Today’s episode provides clarity on the differences between three Jewish groups (the Sadducees, Pharisees, and scribes). Our discussion then turned to the Sadducees and their scenario of the woman with seven husbands. We highlighted how this story helps us realize we must begin living our eternal life in the here and now. By following God’s commandments in our earthly life, we will be better prepared to continue in our life eternal to experience the joy and peace that comes with obedience to God.
We discuss St. Paul’s declaration of equality and what it means to be sons of God by adoption. Fr Aaron explained that we will be judged only by whether we followed the law of Christ and not preferentially based on our social status, our gender or ethnicity. In breaking down the barriers between Jew and Gentile, we were reminded that Christ brought His message so that all might be saved. To be a son of God by adoption, we are to be like Him in all things; to be gracious to all people; and to not allow our prejudices to cause us to stumble. And finally, in discussing Paul’s reference to our faith and our baptism, we were reminded that baptism is an act of grace. It is received, not acquired. It is symbolic of Christ offering us salvation, of a washing of our sins, of a spiritual death; all so that we may be raised to walk in newness of life.
In today’s episode we examine the Parable of the Talents and how it is often misunderstood. While Jesus refers to money in the parable, money is actually used as a metaphor for mercy. Jesus is instructing us to use the mercy he has given us and to spread that mercy to others. In doing so, he will provide us with even greater mercy. But to those who squander that mercy they have been given by Christ, and keep it to themselves, they will have that mercy taken from them, unto the resurrection of condemnation. For this is the basis of the final judgement: did you or did you not show mercy? For the Kingdom of God is a kingdom of mercy.
In today’s episode we discuss tax collectors in Jesus’ time and why the Pharisees were offended with Jesus sitting at table with them. In examining the passage, “I desire mercy and not sacrifice,” we learned that this teaching is actually found throughout the Old Testament. Yet, as is the case today among Christians, the Pharisees narrowly focused on their own external traditions with little attention paid to caring for the poor and showing mercy. Finally, we unpacked the quote of Fr John Romanides that, “Authentic Christianity is the cure to the sickness of religion.”
In this episode we discuss the Jewish expectations for a Messiah and how Jesus differed from their hopes. We also discuss the historical setting of the Gospel that will help its readers better understand some of the conflicts surrounding Jesus' ministry and teaching. Finally, we discuss Jesus' teaching not to be anxious and how we can balance that with thoughtful planning for the future.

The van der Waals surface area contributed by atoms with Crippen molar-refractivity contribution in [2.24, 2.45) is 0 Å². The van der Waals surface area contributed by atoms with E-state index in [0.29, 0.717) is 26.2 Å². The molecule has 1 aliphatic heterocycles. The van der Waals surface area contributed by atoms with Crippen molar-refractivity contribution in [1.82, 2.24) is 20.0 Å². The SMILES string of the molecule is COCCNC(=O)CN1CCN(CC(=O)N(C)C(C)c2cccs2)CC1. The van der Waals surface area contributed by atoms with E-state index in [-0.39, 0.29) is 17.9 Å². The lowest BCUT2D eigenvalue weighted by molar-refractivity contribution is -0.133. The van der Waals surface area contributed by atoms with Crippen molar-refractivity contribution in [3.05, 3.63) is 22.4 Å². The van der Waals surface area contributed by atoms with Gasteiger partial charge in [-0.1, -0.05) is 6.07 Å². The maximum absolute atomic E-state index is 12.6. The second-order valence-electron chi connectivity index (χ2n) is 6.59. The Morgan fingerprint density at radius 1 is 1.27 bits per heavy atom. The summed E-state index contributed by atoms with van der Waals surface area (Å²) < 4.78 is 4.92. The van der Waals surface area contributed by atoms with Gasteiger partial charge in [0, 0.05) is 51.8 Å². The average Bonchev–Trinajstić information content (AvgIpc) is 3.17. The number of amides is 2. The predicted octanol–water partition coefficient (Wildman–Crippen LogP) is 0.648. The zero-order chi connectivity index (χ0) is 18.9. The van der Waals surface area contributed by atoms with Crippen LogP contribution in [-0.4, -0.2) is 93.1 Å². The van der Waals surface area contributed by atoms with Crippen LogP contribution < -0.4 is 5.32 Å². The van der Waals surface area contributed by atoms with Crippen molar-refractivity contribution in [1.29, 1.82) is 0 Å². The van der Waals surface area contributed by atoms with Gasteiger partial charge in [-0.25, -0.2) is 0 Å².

In today’s episode, Fr Aaron emphasized the importance of seeking to understand Scripture in its totality and not within a very narrow context, separating isolated passages from the bigger, overarching picture. In responding to the question of what it means to be created in God’s image, Fr Aaron reminded us we are icons of God, created in His image, and we thus have a responsibility to present Him to all creation. In doing so, we are to live as Christ lived, to care for the poor and the weak, and to spread the message of God’s love and reconciliation for all creation.
A discussion of "the Lord's Prayer," specifically the confusing passage: “Lead us not into temptation.” Fr Aaron offers a better translation from the Greek that helps us understand the meaning of this prayer. He also provided a better question for us as Christians to ask in times of trouble. To ask, not “Why this or why that?” but rather “What now?” Knowing why is often not possible or useful. Discerning “what now?"—what we can do to help make God present in this world of suffering—is of far more importance.
"Wives, submit to your own husbands, as to the Lord." We discuss this controversial, yet misunderstood statement from St Paul's letter to the Ephesians, and why this entire passage actually places the heaviest burden on the husband. We also discuss the nature of "true love" and how that can only be achieved in marriage through shared struggle and perseverance.
The Lord tells His disciples: "freely you received, freely give" (or in some translations, "you received without paying, give without pay"). We discuss what that means. In addition, we discuss why the Lord tells his disciples: "Go nowhere among the Gentiles, and enter no town of the Samaritans, but go rather to the lost sheep of Israel." Didn't Jesus come to save all people? This episode helps to make sense of these passages.
In today's episode we discuss why faith is better translated as trust. We also highlight how faith is not an intellectual concept, but a deep trust that is rooted in the firm belief in God's promises and His coming Kingdom. With respect to the argument of "faith vs. works," the audience will be encouraged to re-frame their thinking of salvation as an inheritance: something that can never be earned, but can be lost. Finally, Fr Aaron shared a saying from Fr Paul Tarazi that we all would do well to remember: "Salvation is free of charge, but with a charge."